West End, the Capitol of Grand Bahama Island, is located approximately 25 miles west of Freeport on the westernmost tip of Grand Bahama Island. In 1513, Ponce de León commanded an expedition searching for the Fountain of Youth. His ship's log for the 18th of July noted that a small island near the 28th parallel was visited, which was probably Indian Cay off West End. A mere 55 miles from Florida and formerly called Settlement Point or West Point, the latter name appeared on James Wyld's map, published in 1841.
The sleepy streets of this coastal village hide a history of smugglers, rum runners, and wreckers. It was prominently featured in blockade running during the American Civil War, which broke out in 1861, and is probably best known for its history as a liquor-smuggling town during the Prohibition Era. Warehouses and bars would spring up almost overnight, and you can still see remnants of them along the waterfront road. West End was mainly a transfer base, a place where liquor from Canada, England, and Nassau was stored before being ferried over to the United States.
One of the town's first hotels called "The Star Hotel" was built in 1946 by West End resident, former Senator Austin H. Grant Sr., just before Freeport was born. The Star's light dimmed when the town fell on hard times after the closing of Jack Tar Village, but the property is still owned by the Grants today. In its early days, boaters from the U.S. mainland would make a point to stop over for a meal in the saloon or spend the night in its quaint surroundings. One such guest, the owners would proudly recall, was Congressman Adam Clayton Powell, Jr., a frequent visitor to West End. Other visitors included retirees from the rum-running days, who would sit at the bar and regale patrons with their escapades. It predated one of the world's first all-inclusive resorts that was built nearby.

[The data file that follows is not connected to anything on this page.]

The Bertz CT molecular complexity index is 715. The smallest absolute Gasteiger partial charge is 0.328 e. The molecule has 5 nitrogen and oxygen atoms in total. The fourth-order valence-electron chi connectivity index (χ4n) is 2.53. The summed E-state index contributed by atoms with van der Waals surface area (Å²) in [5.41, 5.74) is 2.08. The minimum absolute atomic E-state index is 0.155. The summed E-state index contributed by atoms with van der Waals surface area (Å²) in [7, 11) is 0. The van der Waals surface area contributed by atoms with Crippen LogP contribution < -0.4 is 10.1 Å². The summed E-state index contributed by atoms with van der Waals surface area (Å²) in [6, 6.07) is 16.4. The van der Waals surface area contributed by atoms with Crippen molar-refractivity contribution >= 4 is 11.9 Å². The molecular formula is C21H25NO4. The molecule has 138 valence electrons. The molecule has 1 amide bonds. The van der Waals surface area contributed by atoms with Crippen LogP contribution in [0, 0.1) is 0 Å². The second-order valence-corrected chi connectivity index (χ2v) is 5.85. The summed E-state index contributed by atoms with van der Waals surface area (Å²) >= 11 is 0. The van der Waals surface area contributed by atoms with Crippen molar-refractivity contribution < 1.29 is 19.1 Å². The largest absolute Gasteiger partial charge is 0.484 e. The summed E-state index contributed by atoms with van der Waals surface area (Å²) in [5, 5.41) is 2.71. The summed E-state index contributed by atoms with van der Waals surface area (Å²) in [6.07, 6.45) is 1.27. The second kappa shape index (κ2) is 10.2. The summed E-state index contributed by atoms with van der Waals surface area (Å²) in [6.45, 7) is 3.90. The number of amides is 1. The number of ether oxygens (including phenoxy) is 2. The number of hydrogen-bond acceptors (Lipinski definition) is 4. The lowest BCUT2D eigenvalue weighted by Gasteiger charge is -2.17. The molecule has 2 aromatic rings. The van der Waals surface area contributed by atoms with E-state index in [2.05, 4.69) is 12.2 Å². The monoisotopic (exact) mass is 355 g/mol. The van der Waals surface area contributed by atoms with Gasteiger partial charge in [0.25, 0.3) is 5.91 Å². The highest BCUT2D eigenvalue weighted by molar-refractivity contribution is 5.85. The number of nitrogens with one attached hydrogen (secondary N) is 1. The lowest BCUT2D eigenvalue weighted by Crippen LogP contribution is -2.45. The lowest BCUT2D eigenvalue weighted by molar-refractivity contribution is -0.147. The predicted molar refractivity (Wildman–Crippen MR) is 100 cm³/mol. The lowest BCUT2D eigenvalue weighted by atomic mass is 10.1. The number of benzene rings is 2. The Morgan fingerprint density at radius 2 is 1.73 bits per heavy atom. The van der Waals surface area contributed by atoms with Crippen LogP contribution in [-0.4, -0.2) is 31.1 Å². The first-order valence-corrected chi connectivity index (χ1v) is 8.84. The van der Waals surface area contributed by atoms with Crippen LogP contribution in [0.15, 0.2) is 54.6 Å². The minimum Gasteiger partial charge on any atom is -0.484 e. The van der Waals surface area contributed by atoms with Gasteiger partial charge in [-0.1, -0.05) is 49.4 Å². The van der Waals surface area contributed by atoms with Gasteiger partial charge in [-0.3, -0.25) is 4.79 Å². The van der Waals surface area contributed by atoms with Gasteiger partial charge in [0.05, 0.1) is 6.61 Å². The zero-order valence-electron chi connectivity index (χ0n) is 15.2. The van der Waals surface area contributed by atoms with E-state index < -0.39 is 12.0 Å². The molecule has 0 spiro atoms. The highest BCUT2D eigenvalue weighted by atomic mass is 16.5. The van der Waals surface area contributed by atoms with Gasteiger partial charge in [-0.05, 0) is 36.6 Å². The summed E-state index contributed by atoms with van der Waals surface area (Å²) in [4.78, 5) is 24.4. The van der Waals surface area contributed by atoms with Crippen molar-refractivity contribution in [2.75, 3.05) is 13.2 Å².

In 1949, English investor Sir William "Billy" Butlin purchased and established a vacation village here, modeled after his properties in England. It was reported in The Tribune of March 16, 1949, that this purchase consisted of 64 acres. The Butlin project, which would cost approximately $4 million and accommodate two thousand guests, eventually was re-branded as a Jack Tar Village Resort, when Dallas, Texas financier Charles A. Sammons purchased the property in 1959. That property has evolved into what is the Old Bahama Bay resort today.
Persons with mobility impairments and those in wheelchairs should have no difficulty moving around.
Pet Friendly Notes
Leashed pets are permitted, but must be controlled.
Time Period Represented
Early 19th Century to mid 20th Century
None if visiting on your own. Guided tours are available.